19 Jan HP charges toward the living room
Hewlett-Packard’s decision last week to merge its Imaging and Printing Group and its Personal Systems Group into one Imaging and Personal Systems Group (IPSG) is a major milestone in HP’s journey to become the consumer technology brand. By combining these two units, HP has a unified and convincing product message for every room in the digital home. That may be the key that turns HP’s consumer message into overdrive.
The consumer technology market is anyone’s game to win. While there are similarities between consumer electronics (CE) and the PC business, there are many differences, too. As a rule, CE companies carry brand recognition across the divide to computer technology. For their part, technology companies are too segmented to offer a cohesive brand that carries from product to product in the consumer market.
Look at the long history of HP’s attempt to win the consumer PC customer. Nearly a decade ago, HP launched the Pavilion line to counter repeated beatings by the likes of Gateway, Packard Bell (remember them?) and Compaq. The Pavilion was among the first PCs to pay very close attention to the details of the consumer market. Back then, most home PCs were dumbed-down boxes in slightly stylish cases, with little to distinguish them from an office PC except for an underpowered processor and a rock-bottom price. HP played that game, too, and played it well. When you opened the box on an HP Pavilion, for example, the first thing you came upon was a poster that showed you how to connect the color-coded cables. Most people could go from box to something approaching productivity within 30 minutes.
HP realized that the “out of box experience” wasn’t enough to build a persistent brand experience, so they offered what was probably the first integrated digital photo PC package, including a midrange PC, a low-quality digital camera and an overpriced photo printer. Rather than sell on price, HP sold the package on productivity.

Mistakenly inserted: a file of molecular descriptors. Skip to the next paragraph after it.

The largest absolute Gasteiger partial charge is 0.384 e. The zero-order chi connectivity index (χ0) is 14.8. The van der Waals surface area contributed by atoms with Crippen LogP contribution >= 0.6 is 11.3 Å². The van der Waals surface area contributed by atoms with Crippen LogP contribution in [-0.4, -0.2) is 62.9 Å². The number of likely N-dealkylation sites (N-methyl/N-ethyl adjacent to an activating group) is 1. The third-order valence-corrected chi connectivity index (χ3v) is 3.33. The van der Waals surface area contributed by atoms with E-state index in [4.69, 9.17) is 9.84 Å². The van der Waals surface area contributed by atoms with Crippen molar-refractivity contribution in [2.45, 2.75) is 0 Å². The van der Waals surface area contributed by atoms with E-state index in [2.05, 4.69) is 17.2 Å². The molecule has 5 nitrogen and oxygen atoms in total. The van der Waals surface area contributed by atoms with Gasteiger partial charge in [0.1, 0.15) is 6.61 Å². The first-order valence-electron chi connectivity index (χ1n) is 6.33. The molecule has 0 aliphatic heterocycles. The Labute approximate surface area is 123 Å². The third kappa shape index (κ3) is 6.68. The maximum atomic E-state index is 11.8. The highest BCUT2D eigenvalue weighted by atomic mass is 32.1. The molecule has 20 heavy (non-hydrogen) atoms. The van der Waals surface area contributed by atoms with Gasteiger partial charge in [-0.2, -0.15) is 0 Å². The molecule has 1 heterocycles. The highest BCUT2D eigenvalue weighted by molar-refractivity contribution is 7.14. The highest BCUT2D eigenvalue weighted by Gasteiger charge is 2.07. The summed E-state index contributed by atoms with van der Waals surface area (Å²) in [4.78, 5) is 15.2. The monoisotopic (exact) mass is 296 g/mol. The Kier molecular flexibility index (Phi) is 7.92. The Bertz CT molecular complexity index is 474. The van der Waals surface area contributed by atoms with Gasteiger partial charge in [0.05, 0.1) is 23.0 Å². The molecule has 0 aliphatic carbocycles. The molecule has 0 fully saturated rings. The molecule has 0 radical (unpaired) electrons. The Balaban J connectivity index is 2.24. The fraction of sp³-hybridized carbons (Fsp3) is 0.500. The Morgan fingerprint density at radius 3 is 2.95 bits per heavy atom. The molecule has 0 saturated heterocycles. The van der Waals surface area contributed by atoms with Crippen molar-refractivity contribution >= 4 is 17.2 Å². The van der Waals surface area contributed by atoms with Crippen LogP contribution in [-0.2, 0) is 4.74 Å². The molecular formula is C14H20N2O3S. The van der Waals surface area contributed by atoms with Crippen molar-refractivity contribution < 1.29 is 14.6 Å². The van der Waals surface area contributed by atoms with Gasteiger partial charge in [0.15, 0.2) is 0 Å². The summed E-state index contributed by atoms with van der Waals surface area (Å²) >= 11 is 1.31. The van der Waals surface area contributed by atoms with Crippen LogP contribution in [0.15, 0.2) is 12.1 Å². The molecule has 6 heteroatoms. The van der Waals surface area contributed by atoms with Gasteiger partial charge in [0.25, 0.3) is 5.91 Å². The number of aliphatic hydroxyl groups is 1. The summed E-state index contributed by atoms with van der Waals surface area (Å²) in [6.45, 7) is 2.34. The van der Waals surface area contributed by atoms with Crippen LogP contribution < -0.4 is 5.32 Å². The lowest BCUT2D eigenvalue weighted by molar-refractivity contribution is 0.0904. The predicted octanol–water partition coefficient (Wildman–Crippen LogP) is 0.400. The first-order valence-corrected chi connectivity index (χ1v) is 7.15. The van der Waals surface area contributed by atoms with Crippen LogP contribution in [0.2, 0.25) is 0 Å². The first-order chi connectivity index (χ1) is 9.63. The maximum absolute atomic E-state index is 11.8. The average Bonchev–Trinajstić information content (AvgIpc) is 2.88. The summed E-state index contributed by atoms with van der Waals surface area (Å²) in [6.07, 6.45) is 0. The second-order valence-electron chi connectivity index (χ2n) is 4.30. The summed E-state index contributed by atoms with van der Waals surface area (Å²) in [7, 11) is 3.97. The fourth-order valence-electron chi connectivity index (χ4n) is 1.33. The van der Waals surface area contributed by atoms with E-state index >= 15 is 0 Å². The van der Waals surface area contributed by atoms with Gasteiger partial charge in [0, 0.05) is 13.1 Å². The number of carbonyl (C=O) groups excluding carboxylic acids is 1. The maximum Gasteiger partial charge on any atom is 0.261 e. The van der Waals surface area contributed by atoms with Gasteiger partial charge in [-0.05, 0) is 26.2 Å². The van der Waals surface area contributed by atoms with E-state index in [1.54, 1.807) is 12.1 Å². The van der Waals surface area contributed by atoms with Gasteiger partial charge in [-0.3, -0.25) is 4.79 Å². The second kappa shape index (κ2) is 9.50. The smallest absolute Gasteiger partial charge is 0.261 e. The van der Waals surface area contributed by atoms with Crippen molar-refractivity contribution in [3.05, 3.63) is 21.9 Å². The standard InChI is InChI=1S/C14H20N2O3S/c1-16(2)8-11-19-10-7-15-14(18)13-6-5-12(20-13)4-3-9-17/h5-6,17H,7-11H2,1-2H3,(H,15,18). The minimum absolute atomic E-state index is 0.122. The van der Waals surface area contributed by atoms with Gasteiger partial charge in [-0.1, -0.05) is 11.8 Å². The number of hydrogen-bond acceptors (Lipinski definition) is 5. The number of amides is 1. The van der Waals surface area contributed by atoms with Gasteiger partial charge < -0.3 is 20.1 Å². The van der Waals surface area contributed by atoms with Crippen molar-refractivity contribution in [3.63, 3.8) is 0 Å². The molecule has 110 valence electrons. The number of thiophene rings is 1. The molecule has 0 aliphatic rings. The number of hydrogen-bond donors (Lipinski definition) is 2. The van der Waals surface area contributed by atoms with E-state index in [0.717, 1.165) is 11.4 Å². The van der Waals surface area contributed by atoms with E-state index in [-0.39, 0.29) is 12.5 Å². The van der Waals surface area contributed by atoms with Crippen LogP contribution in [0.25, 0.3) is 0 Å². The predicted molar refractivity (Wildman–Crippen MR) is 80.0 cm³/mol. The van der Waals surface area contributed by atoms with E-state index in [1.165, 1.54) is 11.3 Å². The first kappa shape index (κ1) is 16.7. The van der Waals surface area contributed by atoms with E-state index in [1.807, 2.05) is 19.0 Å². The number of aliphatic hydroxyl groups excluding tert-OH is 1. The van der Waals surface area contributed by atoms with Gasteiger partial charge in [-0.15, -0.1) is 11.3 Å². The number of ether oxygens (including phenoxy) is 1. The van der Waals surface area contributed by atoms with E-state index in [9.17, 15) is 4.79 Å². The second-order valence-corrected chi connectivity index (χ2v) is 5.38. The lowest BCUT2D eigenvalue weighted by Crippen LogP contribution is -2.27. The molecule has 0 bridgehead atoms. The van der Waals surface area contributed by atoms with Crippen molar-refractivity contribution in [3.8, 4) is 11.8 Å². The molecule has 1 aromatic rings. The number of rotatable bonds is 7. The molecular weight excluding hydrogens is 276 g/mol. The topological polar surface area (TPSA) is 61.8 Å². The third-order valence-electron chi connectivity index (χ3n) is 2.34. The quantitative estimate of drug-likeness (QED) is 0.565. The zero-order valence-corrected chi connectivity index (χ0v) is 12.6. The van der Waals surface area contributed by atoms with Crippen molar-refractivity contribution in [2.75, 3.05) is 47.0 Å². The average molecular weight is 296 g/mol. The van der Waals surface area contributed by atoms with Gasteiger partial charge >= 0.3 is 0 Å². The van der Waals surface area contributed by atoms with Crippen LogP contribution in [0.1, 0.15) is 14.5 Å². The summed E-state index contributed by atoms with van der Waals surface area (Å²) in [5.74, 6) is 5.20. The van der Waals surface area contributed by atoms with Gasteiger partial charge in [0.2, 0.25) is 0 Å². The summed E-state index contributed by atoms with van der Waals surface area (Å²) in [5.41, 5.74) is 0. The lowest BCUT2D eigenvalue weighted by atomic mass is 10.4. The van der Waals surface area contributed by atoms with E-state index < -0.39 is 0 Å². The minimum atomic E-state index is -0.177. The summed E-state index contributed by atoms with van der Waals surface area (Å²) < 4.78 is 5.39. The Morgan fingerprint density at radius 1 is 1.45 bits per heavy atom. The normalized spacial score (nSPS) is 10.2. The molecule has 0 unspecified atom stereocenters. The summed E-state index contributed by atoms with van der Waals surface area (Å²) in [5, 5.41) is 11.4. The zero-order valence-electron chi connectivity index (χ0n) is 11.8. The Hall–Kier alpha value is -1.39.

It was a great idea and almost a decade too soon. But more than over-anticipating the market, HP was hampered, I believe, by the fact that the components of the photo system came from different business units. They didn’t feel like a whole piece, and it wasn’t supported well as a unit.
This has continued to be a problem for HP. Each division of HP holds its own customers. At HP, you are a customer of the Imaging and Printing Group or the Personal Systems Group, regardless of whether you believe you are an HP customer that doesn’t need to memorize an organization chart to get top quality service.
With the integration of its two most consumer-facing business units, HP finally seems to understand the issue. By bringing these groups together, HP will be able to cross-sell and support its customers. More important, they will be able to more easily develop products that cross from one room to another. We have seen this already, as the former Imaging group contributed technology to the Personal Systems organization. And technology from both groups sits at the center of HP’s consumer digital media offerings.
After spending a morning with HP’s consumer group recently, I came away believing that HP has what it takes to give Sony a run for its money in the living room. With this organizational move, HP may well be the brand to beat.
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